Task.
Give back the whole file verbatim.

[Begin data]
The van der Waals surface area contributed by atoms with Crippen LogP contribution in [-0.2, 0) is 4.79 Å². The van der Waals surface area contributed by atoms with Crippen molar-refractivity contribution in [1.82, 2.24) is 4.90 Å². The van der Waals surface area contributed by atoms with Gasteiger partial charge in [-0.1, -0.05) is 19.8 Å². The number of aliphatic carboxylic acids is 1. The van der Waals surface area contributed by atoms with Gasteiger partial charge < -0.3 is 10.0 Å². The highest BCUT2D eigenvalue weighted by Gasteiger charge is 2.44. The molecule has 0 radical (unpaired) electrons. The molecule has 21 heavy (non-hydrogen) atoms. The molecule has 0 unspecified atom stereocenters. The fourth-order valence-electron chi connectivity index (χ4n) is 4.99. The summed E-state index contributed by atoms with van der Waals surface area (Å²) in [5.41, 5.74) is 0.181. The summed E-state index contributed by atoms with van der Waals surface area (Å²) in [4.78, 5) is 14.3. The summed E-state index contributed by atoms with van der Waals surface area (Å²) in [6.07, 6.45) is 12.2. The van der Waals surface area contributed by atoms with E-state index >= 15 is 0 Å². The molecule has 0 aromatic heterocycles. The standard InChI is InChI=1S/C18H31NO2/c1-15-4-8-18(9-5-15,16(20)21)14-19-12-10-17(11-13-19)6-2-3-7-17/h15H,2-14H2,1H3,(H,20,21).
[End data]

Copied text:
The van der Waals surface area contributed by atoms with Crippen LogP contribution in [-0.2, 0) is 4.79 Å². The van der Waals surface area contributed by atoms with Crippen molar-refractivity contribution in [1.82, 2.24) is 4.90 Å². The van der Waals surface area contributed by atoms with Gasteiger partial charge in [-0.1, -0.05) is 19.8 Å². The number of aliphatic carboxylic acids is 1. The van der Waals surface area contributed by atoms with Gasteiger partial charge < -0.3 is 10.0 Å². The highest BCUT2D eigenvalue weighted by Gasteiger charge is 2.44. The molecule has 0 radical (unpaired) electrons. The molecule has 21 heavy (non-hydrogen) atoms. The molecule has 0 unspecified atom stereocenters. The fourth-order valence-electron chi connectivity index (χ4n) is 4.99. The summed E-state index contributed by atoms with van der Waals surface area (Å²) in [5.41, 5.74) is 0.181. The summed E-state index contributed by atoms with van der Waals surface area (Å²) in [4.78, 5) is 14.3. The summed E-state index contributed by atoms with van der Waals surface area (Å²) in [6.07, 6.45) is 12.2. The van der Waals surface area contributed by atoms with E-state index >= 15 is 0 Å². The molecule has 0 aromatic heterocycles. The standard InChI is InChI=1S/C18H31NO2/c1-15-4-8-18(9-5-15,16(20)21)14-19-12-10-17(11-13-19)6-2-3-7-17/h15H,2-14H2,1H3,(H,20,21).